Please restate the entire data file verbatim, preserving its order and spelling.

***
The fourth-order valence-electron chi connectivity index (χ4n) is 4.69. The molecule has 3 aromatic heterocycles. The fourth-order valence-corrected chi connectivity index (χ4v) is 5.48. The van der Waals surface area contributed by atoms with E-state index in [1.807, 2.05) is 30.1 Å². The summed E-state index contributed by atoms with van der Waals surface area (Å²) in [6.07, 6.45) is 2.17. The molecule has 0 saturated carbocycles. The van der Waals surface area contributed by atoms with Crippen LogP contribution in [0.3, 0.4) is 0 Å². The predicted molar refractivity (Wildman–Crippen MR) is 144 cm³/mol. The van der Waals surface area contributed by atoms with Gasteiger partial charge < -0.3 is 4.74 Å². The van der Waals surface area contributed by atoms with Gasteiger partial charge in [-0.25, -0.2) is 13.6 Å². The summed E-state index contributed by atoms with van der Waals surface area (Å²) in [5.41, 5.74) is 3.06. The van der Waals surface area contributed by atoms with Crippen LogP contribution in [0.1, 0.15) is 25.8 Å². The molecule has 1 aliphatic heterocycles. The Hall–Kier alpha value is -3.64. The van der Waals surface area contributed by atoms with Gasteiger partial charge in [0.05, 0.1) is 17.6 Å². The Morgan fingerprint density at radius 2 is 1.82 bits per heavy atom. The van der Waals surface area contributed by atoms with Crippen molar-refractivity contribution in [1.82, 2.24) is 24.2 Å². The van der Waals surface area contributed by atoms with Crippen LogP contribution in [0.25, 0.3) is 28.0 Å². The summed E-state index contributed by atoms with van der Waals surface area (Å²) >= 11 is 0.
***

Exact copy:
The fourth-order valence-electron chi connectivity index (χ4n) is 4.69. The molecule has 3 aromatic heterocycles. The fourth-order valence-corrected chi connectivity index (χ4v) is 5.48. The van der Waals surface area contributed by atoms with E-state index in [1.807, 2.05) is 30.1 Å². The summed E-state index contributed by atoms with van der Waals surface area (Å²) in [6.07, 6.45) is 2.17. The molecule has 0 saturated carbocycles. The van der Waals surface area contributed by atoms with Crippen LogP contribution in [0.3, 0.4) is 0 Å². The predicted molar refractivity (Wildman–Crippen MR) is 144 cm³/mol. The van der Waals surface area contributed by atoms with Gasteiger partial charge < -0.3 is 4.74 Å². The van der Waals surface area contributed by atoms with Gasteiger partial charge in [-0.25, -0.2) is 13.6 Å². The summed E-state index contributed by atoms with van der Waals surface area (Å²) in [5.41, 5.74) is 3.06. The van der Waals surface area contributed by atoms with Crippen LogP contribution in [0.1, 0.15) is 25.8 Å². The molecule has 1 aliphatic heterocycles. The Hall–Kier alpha value is -3.64. The van der Waals surface area contributed by atoms with Gasteiger partial charge in [0.05, 0.1) is 17.6 Å². The Morgan fingerprint density at radius 2 is 1.82 bits per heavy atom. The van der Waals surface area contributed by atoms with Crippen molar-refractivity contribution in [1.82, 2.24) is 24.2 Å². The van der Waals surface area contributed by atoms with Crippen LogP contribution in [0.25, 0.3) is 28.0 Å². The summed E-state index contributed by atoms with van der Waals surface area (Å²) >= 11 is 0.